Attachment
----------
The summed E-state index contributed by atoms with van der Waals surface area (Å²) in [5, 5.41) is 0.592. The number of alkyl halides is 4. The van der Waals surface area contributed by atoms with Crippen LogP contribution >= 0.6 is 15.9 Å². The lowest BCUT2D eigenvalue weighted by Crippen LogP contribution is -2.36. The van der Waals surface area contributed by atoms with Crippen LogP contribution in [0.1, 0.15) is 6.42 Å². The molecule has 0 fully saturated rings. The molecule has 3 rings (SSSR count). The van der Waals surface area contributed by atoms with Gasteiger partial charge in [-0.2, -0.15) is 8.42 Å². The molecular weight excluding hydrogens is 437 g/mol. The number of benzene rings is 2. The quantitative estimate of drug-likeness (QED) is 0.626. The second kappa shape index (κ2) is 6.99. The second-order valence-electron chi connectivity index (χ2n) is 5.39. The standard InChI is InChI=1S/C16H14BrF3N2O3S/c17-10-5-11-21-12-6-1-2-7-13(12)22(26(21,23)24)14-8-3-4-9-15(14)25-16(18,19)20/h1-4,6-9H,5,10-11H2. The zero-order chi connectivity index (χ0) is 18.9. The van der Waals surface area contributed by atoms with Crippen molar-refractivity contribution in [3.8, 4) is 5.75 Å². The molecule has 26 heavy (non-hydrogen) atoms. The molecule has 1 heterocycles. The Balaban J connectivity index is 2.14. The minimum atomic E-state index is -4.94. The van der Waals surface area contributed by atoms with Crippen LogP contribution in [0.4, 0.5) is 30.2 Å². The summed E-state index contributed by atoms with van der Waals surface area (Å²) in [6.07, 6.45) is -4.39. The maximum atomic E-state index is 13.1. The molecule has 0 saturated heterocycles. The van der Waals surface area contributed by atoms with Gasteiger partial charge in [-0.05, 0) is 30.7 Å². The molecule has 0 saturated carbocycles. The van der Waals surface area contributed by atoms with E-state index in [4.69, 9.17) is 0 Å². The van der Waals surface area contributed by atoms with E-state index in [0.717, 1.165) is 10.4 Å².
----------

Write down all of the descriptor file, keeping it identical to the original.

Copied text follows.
The summed E-state index contributed by atoms with van der Waals surface area (Å²) in [5, 5.41) is 0.592. The number of alkyl halides is 4. The van der Waals surface area contributed by atoms with Crippen LogP contribution >= 0.6 is 15.9 Å². The lowest BCUT2D eigenvalue weighted by Crippen LogP contribution is -2.36. The van der Waals surface area contributed by atoms with Crippen LogP contribution in [0.1, 0.15) is 6.42 Å². The molecule has 0 fully saturated rings. The molecule has 3 rings (SSSR count). The van der Waals surface area contributed by atoms with Gasteiger partial charge in [-0.2, -0.15) is 8.42 Å². The molecular weight excluding hydrogens is 437 g/mol. The number of benzene rings is 2. The quantitative estimate of drug-likeness (QED) is 0.626. The second kappa shape index (κ2) is 6.99. The second-order valence-electron chi connectivity index (χ2n) is 5.39. The standard InChI is InChI=1S/C16H14BrF3N2O3S/c17-10-5-11-21-12-6-1-2-7-13(12)22(26(21,23)24)14-8-3-4-9-15(14)25-16(18,19)20/h1-4,6-9H,5,10-11H2. The zero-order chi connectivity index (χ0) is 18.9. The van der Waals surface area contributed by atoms with Crippen molar-refractivity contribution in [3.8, 4) is 5.75 Å². The molecule has 26 heavy (non-hydrogen) atoms. The molecule has 1 heterocycles. The Balaban J connectivity index is 2.14. The minimum atomic E-state index is -4.94. The van der Waals surface area contributed by atoms with Crippen LogP contribution in [0.4, 0.5) is 30.2 Å². The summed E-state index contributed by atoms with van der Waals surface area (Å²) in [6.07, 6.45) is -4.39. The maximum atomic E-state index is 13.1. The molecule has 0 saturated heterocycles. The van der Waals surface area contributed by atoms with Gasteiger partial charge in [-0.05, 0) is 30.7 Å². The molecule has 0 saturated carbocycles. The van der Waals surface area contributed by atoms with E-state index in [4.69, 9.17) is 0 Å². The van der Waals surface area contributed by atoms with E-state index in [0.717, 1.165) is 10.4 Å².